Listening to the World Cup

With ESPN’s broadcast of the World Cup’s opening match, my fellow tweeters began to crack jokes about The Lion King. We imagined Rafiki calling the matches, or Mufasa, and half expected the referees to lift up the Jabulani to announce the arrival of the New Ball. Most folks simply observed, “I feel like I am watching The Lion King.”
There is a good reason for this. The score used by ESPN to frame its coverage was written by Lisle Moore. The Utah composer gave us muscular music for a sporting event, upbeat music for a media event organized around putting us all in the mood to buy a shirt, a ball, or a Coke. Layered over the orchestral swells are the oddly familiar sounds of African voices, or, I should say, African-sounding voices.  Africa is scored here as a noble landscape, peopled by a unified chorus, singing together in a harmonic convergence of tribal cultures.
“With the exception of the African choir,” reports the Salt Lake Tribune, “all of the music is performed by Utah musicians.” (“ESPN Turns to Utah for World Cup Music“) The “African choir” lending this score a sense of location is actually made up with members of The Lion King’s Broadway cast. The African-sounding choir from New York City was hired to sonically channel an idea of African authenticity keyed to the ears of ESPN’s American audience. This is of course true of all scores produced by the World Cup broadcasting networks as they reach for music their imagined audience will understand. Without a doubt, we are hearing not African music but (to invoke philosopher Valentin Mudimbe) a musical “Idea of Africa.”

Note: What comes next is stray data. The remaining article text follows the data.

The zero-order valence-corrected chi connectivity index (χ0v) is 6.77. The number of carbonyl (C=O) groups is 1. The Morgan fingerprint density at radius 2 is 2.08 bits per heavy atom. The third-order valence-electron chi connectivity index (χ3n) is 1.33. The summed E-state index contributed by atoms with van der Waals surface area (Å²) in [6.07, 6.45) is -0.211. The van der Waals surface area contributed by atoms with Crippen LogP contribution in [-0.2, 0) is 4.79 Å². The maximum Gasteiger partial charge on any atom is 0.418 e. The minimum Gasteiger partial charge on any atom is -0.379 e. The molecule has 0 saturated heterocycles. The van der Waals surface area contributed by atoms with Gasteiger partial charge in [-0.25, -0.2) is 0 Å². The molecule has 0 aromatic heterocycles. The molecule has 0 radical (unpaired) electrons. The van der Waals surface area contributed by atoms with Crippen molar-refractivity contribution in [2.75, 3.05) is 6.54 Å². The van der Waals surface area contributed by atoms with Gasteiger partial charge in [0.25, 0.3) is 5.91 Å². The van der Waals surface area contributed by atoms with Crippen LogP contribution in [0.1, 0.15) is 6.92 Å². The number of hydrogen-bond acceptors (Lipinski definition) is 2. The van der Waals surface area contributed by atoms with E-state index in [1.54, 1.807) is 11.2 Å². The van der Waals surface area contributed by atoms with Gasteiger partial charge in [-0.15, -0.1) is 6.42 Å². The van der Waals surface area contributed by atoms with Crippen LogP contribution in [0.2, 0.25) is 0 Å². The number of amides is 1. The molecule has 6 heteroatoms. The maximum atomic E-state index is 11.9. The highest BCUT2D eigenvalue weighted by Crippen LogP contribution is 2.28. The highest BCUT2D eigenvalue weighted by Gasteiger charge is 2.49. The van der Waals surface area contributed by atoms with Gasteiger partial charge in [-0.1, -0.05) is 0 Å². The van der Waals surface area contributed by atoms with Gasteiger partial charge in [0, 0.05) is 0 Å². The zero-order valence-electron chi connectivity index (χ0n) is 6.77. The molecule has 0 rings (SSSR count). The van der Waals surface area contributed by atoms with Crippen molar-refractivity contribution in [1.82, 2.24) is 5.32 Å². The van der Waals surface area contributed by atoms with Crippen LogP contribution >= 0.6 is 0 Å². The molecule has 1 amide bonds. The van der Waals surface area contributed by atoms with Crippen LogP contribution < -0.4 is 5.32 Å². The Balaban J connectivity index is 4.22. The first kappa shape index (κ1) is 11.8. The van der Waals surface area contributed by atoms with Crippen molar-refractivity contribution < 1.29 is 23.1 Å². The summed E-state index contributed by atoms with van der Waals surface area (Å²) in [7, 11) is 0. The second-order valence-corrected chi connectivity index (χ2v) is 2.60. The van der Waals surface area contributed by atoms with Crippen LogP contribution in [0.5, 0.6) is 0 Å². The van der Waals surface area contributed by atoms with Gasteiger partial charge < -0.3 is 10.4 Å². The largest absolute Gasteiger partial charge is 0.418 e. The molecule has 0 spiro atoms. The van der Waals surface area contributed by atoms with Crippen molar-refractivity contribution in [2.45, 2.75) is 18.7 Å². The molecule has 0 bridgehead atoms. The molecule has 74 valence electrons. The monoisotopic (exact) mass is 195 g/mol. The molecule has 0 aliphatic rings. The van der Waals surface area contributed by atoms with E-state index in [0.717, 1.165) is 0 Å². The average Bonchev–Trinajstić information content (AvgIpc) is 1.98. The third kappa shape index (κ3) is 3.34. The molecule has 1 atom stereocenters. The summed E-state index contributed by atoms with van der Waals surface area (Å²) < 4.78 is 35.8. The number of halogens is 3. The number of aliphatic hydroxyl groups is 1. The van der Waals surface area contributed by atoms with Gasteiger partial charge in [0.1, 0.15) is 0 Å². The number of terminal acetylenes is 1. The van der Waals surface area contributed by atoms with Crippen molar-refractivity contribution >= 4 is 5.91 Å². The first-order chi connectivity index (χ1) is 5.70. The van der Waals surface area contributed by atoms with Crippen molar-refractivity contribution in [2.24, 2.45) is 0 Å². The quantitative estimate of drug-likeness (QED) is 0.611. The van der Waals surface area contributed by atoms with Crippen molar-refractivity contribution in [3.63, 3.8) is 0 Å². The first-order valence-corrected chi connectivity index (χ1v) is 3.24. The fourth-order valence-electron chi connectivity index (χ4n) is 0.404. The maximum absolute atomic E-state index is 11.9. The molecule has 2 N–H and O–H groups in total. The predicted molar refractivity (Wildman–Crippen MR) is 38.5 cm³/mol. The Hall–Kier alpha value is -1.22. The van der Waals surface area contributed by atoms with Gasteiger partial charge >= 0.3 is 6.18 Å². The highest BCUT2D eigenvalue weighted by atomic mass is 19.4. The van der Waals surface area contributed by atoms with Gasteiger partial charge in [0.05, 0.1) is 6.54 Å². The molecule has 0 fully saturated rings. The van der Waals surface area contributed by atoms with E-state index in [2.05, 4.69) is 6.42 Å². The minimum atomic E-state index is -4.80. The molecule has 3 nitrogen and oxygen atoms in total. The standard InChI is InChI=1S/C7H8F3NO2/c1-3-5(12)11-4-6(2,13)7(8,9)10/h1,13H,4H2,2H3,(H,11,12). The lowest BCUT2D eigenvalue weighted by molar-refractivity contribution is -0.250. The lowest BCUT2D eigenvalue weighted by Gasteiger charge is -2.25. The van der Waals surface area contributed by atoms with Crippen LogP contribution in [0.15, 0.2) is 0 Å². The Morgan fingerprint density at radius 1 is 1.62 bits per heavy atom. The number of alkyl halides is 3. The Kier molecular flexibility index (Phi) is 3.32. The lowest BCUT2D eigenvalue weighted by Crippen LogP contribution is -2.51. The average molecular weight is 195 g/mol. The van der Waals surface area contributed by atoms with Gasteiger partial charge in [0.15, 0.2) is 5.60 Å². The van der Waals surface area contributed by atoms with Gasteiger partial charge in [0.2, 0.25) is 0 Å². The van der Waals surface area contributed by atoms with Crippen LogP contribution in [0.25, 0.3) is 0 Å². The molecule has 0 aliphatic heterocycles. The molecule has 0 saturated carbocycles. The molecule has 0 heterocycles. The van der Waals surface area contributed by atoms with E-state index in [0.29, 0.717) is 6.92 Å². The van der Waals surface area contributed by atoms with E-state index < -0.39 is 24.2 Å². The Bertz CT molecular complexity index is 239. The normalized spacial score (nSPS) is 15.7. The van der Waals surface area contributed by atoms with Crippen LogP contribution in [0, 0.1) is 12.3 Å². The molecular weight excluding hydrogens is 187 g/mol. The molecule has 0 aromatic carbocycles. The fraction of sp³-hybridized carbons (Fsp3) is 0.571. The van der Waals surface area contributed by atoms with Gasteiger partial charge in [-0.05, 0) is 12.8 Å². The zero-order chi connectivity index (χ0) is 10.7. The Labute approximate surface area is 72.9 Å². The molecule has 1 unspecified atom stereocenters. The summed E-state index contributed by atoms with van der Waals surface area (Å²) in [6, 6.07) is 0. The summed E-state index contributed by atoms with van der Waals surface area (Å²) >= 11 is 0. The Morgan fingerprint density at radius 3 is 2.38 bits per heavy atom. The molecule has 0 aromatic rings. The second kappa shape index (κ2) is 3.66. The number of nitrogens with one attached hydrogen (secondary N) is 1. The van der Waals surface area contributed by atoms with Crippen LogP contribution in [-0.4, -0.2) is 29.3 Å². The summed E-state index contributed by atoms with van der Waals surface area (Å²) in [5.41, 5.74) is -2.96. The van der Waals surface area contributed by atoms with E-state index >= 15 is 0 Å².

In the mix of the music draped over the 2010 World Cup are more specific strains — the audible sound of a continent being ripped off. This is nowhere more obvious than “The Official 2010 FIFA World Cup (TM) Song,” “Waka Waka (This Time for Africa),”  sung by Shakira and Freshlyground, a South African Afro-fusion band.
As pointed out by numerous bloggers, the global pop hit has a clear relationship to a Cameroonian military song, Zangaléwa, popularized by Golden Sounds in 1986. “Waka Waka” doesn’t just borrow from “Zangaléwa” — listen to the two and you see that the chorus to “Waka Waka” is a direct use of “Zangaléwa.”First, Golden Sounds’ 1986 hit (watch Golden Sounds’ Youtube video for Zangaléwa).


And Shakira/Freshlyground (watch Shakira’s Waka Waka Youtube video.)


In his article “Undermining African Intellectual and Artistic Rights: Shakira, Zangalewa and the World Cup Anthem,” Dibussi Tande places this appropriation within a longer history of intellectual theft.  He begins with perhaps the most infamous case of an international pop star absorbing the work of an African musician, Michael Jackson’s use of a hit song by the Cameroonian makossa master, Manu Dibango. The words and melody of “Soul Makossa” provide the distinctive sound of Thriller’s opening track. Dibango sued Jackson and won. Incredibly, given the topic here, Dibango’s song was the B-side to Movement Ewondo, a song the artist composed for the 1972 African Cup of Nations (hosted by Cameroon and won by Congo-Brazzaville). It’s a frenetic football score in which strings seems to scurry underneath Dibango’s expressive and light-footed sax.